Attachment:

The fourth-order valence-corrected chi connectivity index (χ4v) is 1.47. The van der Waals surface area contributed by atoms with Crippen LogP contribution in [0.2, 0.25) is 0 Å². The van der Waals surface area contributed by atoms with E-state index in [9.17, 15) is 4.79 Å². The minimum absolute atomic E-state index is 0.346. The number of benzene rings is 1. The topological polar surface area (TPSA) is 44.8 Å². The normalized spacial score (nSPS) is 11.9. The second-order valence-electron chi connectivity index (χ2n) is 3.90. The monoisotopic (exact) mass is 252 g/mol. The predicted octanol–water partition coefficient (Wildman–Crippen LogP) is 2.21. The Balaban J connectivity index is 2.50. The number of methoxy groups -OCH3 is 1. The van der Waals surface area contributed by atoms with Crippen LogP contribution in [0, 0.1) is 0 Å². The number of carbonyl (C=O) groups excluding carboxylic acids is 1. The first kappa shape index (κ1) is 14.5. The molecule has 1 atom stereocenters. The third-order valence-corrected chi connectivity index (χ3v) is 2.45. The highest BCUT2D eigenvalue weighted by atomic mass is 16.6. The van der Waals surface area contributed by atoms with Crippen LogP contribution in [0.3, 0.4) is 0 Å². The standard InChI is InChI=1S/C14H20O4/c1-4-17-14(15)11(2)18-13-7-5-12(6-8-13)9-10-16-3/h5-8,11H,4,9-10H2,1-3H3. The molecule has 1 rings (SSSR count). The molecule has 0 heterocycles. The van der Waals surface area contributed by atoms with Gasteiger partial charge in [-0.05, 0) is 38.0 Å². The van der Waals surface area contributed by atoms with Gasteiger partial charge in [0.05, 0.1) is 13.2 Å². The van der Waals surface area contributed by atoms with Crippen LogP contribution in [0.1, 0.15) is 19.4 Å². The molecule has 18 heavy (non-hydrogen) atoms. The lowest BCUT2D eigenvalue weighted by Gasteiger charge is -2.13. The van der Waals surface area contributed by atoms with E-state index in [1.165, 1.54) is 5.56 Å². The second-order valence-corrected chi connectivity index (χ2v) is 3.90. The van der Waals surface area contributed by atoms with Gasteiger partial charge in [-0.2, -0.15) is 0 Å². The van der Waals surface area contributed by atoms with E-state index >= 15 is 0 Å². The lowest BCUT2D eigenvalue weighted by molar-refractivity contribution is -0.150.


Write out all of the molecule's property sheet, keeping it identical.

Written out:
The fourth-order valence-corrected chi connectivity index (χ4v) is 1.47. The van der Waals surface area contributed by atoms with Crippen LogP contribution in [0.2, 0.25) is 0 Å². The van der Waals surface area contributed by atoms with E-state index in [9.17, 15) is 4.79 Å². The minimum absolute atomic E-state index is 0.346. The number of benzene rings is 1. The topological polar surface area (TPSA) is 44.8 Å². The normalized spacial score (nSPS) is 11.9. The second-order valence-electron chi connectivity index (χ2n) is 3.90. The monoisotopic (exact) mass is 252 g/mol. The predicted octanol–water partition coefficient (Wildman–Crippen LogP) is 2.21. The Balaban J connectivity index is 2.50. The number of methoxy groups -OCH3 is 1. The van der Waals surface area contributed by atoms with Crippen LogP contribution in [0, 0.1) is 0 Å². The number of carbonyl (C=O) groups excluding carboxylic acids is 1. The first kappa shape index (κ1) is 14.5. The molecule has 1 atom stereocenters. The third-order valence-corrected chi connectivity index (χ3v) is 2.45. The highest BCUT2D eigenvalue weighted by atomic mass is 16.6. The van der Waals surface area contributed by atoms with Crippen LogP contribution in [0.3, 0.4) is 0 Å². The standard InChI is InChI=1S/C14H20O4/c1-4-17-14(15)11(2)18-13-7-5-12(6-8-13)9-10-16-3/h5-8,11H,4,9-10H2,1-3H3. The molecule has 1 rings (SSSR count). The molecule has 0 heterocycles. The van der Waals surface area contributed by atoms with Gasteiger partial charge in [-0.05, 0) is 38.0 Å². The van der Waals surface area contributed by atoms with Gasteiger partial charge in [0.05, 0.1) is 13.2 Å². The van der Waals surface area contributed by atoms with Crippen LogP contribution in [0.1, 0.15) is 19.4 Å². The molecule has 18 heavy (non-hydrogen) atoms. The lowest BCUT2D eigenvalue weighted by Gasteiger charge is -2.13. The van der Waals surface area contributed by atoms with E-state index in [1.165, 1.54) is 5.56 Å². The second-order valence-corrected chi connectivity index (χ2v) is 3.90. The van der Waals surface area contributed by atoms with Gasteiger partial charge in [-0.2, -0.15) is 0 Å². The van der Waals surface area contributed by atoms with E-state index >= 15 is 0 Å². The lowest BCUT2D eigenvalue weighted by molar-refractivity contribution is -0.150.